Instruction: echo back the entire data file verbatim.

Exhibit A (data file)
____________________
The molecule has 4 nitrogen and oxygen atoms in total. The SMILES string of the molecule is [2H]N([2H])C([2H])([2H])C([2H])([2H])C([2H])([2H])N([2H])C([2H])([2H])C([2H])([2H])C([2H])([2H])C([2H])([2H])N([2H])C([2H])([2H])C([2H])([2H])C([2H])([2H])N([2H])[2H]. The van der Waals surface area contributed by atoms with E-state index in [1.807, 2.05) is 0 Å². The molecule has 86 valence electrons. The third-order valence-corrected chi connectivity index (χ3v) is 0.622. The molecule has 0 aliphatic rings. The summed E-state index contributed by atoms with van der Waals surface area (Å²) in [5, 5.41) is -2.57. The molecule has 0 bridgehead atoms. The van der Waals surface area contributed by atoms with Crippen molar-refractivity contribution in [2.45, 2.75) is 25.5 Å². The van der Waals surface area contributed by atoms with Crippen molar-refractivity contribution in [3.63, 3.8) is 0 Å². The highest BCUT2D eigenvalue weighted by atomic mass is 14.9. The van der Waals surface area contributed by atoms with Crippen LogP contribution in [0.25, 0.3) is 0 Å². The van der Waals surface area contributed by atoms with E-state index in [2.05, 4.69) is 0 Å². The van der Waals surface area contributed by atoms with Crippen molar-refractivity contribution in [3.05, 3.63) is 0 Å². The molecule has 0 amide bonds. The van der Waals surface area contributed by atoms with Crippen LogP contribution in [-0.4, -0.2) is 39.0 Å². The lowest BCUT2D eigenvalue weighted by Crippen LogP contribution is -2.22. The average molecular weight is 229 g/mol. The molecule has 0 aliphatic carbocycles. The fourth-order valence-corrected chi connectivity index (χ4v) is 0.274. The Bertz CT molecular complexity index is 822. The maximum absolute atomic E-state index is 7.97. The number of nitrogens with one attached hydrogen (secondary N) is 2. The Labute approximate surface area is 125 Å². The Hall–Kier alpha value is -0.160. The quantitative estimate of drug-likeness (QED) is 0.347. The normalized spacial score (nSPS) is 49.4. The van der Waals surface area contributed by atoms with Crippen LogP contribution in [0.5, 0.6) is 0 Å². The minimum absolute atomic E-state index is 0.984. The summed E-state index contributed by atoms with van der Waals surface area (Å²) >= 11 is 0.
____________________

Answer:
The molecule has 4 nitrogen and oxygen atoms in total. The SMILES string of the molecule is [2H]N([2H])C([2H])([2H])C([2H])([2H])C([2H])([2H])N([2H])C([2H])([2H])C([2H])([2H])C([2H])([2H])C([2H])([2H])N([2H])C([2H])([2H])C([2H])([2H])C([2H])([2H])N([2H])[2H]. The van der Waals surface area contributed by atoms with E-state index in [1.807, 2.05) is 0 Å². The molecule has 86 valence electrons. The third-order valence-corrected chi connectivity index (χ3v) is 0.622. The molecule has 0 aliphatic rings. The summed E-state index contributed by atoms with van der Waals surface area (Å²) in [5, 5.41) is -2.57. The molecule has 0 bridgehead atoms. The van der Waals surface area contributed by atoms with Crippen molar-refractivity contribution in [2.45, 2.75) is 25.5 Å². The van der Waals surface area contributed by atoms with Crippen molar-refractivity contribution in [3.63, 3.8) is 0 Å². The highest BCUT2D eigenvalue weighted by atomic mass is 14.9. The van der Waals surface area contributed by atoms with Crippen LogP contribution in [0.25, 0.3) is 0 Å². The van der Waals surface area contributed by atoms with E-state index in [2.05, 4.69) is 0 Å². The van der Waals surface area contributed by atoms with Crippen molar-refractivity contribution in [3.05, 3.63) is 0 Å². The molecule has 0 amide bonds. The van der Waals surface area contributed by atoms with Crippen LogP contribution in [-0.4, -0.2) is 39.0 Å². The lowest BCUT2D eigenvalue weighted by Crippen LogP contribution is -2.22. The average molecular weight is 229 g/mol. The molecule has 0 aliphatic carbocycles. The fourth-order valence-corrected chi connectivity index (χ4v) is 0.274. The Bertz CT molecular complexity index is 822. The maximum absolute atomic E-state index is 7.97. The number of nitrogens with one attached hydrogen (secondary N) is 2. The Labute approximate surface area is 125 Å². The Hall–Kier alpha value is -0.160. The quantitative estimate of drug-likeness (QED) is 0.347. The normalized spacial score (nSPS) is 49.4. The van der Waals surface area contributed by atoms with Crippen LogP contribution in [0.5, 0.6) is 0 Å². The minimum absolute atomic E-state index is 0.984. The summed E-state index contributed by atoms with van der Waals surface area (Å²) >= 11 is 0.